2005-10-18

In his one-hour interview for the American Comedy Archives at Emerson College, Eddie Brill talks about his early years, and forming a comedy team with Denis Leary at Emerson College. He discusses teaching and learning comedy, as well as how comedians develop their voices. He describes his job as the audience warm-up guy and comedy talent booker for 'Late Show with David Letterman,' as well as his working relationship with Letterman. Brill speaks of how he deals with the business end of show business, and what he gets out of being a comedian. Jenni Matz and Bill Dana conducted the interview on October 18, 2005 in New York, NY. Additional topics covered include: Advice, Creative Influences and Inspiration, Pivotal Career Moments, and Late Night.

2005-10-18

In his hour-and-a-half interview for the American Comedy Archives at Emerson College, Irwin Corey (1914-2017) talks about his status as "the world’s foremost authority" and his comedy style. He discusses the then-current state of comedy on television, and the signature comedy of various performers. Corey speaks of using comedy to put across his political views, and how his comedic style developed over the years. He details some of his experiences with audiences, dealing with the business aspect of show business, and the importance of the comedian taking comedy seriously. Bill Dana and Jenni Matz conducted the interview on April 8, 2005 in New York, NY. Additional topics covered include: Historic Events and Social Change, Television Industry, War, War on Terror, and Late Night. An additional show mentioned during the interview is 'Late Night with David Letterman.'

2005-04-08

In his hour-and-a-half interview for the American Comedy Archives at Emerson College, Irwin Corey (1914-2017) talks about his status as "the world’s foremost authority" and his comedy style. He discusses the then-current state of comedy on television, and the signature comedy of various performers. Corey speaks of using comedy to put across his political views, and how his comedic style developed over the years. He details some of his experiences with audiences, dealing with the business aspect of show business, and the importance of the comedian taking comedy seriously. Bill Dana and Jenni Matz conducted the interview on April 8, 2005 in New York, NY. Additional topics covered include: Historic Events and Social Change, Television Industry, War, War on Terror, and Late Night. An additional show mentioned during the interview is 'Late Night with David Letterman.'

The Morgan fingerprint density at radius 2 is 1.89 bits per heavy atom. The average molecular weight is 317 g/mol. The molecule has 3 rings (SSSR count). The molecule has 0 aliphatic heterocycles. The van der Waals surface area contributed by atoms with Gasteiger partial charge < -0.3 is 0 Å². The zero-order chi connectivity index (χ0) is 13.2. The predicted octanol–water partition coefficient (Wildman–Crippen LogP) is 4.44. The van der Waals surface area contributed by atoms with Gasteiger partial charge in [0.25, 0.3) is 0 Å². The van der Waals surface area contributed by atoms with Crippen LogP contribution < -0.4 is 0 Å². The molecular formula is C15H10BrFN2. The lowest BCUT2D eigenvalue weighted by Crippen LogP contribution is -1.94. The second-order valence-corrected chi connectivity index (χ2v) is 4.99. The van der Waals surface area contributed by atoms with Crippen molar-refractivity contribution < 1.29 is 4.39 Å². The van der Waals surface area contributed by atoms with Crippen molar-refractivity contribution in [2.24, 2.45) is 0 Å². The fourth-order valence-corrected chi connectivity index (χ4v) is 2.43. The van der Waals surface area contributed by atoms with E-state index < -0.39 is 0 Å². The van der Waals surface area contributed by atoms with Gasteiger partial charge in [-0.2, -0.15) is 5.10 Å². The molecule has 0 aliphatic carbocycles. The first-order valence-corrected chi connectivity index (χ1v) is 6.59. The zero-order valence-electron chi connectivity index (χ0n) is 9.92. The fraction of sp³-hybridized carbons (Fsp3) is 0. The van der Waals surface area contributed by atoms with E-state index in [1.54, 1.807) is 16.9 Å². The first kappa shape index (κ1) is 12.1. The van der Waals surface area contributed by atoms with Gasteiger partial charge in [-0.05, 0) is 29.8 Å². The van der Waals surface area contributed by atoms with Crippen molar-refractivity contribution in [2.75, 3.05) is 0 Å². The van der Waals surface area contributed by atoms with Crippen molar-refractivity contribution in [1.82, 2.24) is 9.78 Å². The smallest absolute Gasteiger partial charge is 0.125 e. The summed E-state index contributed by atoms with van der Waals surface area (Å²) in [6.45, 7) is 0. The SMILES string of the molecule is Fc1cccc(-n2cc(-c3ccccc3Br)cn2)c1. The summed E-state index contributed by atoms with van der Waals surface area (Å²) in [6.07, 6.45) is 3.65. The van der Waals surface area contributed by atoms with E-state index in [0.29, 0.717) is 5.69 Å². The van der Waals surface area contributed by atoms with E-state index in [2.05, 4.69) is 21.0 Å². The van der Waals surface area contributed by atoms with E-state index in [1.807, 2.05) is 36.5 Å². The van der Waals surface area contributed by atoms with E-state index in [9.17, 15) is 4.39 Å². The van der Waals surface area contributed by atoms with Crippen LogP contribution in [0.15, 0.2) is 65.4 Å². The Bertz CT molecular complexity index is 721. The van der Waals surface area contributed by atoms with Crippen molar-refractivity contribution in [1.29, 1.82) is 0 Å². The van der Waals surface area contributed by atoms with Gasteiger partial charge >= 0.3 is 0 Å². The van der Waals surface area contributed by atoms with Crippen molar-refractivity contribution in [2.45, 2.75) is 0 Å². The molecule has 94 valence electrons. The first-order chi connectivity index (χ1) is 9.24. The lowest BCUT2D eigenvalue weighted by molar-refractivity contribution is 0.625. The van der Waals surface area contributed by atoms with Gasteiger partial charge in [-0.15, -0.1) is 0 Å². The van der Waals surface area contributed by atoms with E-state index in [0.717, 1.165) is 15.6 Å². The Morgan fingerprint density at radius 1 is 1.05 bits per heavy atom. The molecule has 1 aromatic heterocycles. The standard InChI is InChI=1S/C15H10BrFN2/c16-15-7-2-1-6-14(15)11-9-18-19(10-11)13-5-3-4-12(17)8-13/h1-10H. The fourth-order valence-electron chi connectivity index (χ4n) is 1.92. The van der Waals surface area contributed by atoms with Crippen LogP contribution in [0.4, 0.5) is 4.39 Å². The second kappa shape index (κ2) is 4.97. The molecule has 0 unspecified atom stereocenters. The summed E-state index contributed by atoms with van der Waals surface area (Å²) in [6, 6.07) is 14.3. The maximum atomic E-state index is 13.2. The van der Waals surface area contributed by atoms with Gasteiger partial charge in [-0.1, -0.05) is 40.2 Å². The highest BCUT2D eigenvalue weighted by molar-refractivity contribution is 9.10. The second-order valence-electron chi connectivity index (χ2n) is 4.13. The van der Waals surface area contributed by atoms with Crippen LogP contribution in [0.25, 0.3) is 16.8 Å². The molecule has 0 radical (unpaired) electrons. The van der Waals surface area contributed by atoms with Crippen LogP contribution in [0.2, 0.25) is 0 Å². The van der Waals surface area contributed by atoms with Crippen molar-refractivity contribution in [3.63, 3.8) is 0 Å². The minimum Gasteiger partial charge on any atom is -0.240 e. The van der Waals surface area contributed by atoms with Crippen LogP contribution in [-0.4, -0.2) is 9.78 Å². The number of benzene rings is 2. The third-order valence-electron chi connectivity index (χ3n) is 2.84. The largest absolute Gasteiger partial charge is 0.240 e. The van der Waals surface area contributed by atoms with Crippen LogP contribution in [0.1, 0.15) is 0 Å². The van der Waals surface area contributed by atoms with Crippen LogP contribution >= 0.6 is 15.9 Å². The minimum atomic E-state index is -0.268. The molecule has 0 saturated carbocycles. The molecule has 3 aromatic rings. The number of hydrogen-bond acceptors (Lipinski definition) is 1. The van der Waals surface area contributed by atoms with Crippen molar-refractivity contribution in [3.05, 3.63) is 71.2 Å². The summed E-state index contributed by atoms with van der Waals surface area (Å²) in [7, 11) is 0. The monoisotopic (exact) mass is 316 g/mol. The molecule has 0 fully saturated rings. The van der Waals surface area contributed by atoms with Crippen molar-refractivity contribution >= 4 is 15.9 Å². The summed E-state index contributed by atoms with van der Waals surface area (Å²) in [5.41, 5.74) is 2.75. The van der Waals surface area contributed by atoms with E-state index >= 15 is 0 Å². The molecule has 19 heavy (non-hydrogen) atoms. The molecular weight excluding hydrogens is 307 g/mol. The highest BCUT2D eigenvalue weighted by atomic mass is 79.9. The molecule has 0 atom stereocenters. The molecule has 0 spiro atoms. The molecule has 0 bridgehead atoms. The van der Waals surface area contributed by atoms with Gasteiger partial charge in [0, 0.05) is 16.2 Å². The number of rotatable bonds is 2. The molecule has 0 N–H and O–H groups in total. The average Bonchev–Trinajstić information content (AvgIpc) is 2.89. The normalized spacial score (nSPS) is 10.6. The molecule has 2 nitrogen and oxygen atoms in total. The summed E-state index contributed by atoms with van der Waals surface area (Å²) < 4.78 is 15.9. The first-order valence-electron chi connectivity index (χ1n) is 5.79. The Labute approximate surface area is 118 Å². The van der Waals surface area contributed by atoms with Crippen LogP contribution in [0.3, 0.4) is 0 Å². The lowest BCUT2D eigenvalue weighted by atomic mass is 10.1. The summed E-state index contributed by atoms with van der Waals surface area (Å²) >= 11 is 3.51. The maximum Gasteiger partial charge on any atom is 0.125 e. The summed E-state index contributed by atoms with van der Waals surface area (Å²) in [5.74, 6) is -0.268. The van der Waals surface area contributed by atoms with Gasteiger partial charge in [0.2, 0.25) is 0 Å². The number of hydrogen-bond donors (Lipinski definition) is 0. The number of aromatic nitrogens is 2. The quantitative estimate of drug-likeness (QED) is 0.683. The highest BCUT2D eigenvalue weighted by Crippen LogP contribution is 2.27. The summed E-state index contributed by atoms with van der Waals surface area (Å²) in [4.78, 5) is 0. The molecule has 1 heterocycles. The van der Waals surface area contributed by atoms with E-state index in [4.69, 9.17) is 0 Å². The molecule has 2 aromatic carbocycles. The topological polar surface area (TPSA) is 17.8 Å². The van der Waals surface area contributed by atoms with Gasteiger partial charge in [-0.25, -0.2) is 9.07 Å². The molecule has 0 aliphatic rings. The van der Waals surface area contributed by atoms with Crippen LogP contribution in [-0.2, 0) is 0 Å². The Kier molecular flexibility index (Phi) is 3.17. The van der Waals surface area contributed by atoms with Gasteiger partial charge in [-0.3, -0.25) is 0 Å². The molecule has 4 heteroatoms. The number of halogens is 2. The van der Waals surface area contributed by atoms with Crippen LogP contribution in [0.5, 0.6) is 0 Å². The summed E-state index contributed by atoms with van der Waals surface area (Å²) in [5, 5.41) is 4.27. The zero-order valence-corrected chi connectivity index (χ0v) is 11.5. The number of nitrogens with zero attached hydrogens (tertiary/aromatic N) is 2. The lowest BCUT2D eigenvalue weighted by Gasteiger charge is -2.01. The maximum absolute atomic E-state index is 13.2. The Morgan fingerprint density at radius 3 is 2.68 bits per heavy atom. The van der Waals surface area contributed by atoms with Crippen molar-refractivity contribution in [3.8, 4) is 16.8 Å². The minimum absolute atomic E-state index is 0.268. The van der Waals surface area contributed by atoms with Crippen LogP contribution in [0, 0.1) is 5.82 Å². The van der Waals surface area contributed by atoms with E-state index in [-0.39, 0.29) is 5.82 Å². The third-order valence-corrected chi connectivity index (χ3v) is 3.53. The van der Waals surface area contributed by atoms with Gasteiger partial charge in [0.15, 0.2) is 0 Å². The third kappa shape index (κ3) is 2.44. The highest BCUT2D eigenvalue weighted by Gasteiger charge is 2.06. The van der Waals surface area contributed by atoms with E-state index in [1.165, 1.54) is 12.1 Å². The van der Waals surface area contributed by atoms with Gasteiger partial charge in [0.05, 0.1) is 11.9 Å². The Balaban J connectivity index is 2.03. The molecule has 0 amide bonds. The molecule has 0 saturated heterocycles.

2005-04-08

In his hour-and-a-half interview for the American Comedy Archives at Emerson College, Irwin Corey (1914-2017) talks about his status as "the world’s foremost authority" and his comedy style. He discusses the then-current state of comedy on television, and the signature comedy of various performers. Corey speaks of using comedy to put across his political views, and how his comedic style developed over the years. He details some of his experiences with audiences, dealing with the business aspect of show business, and the importance of the comedian taking comedy seriously. Bill Dana and Jenni Matz conducted the interview on April 8, 2005 in New York, NY. Additional topics covered include: Historic Events and Social Change, Television Industry, War, War on Terror, and Late Night. An additional show mentioned during the interview is 'Late Night with David Letterman.'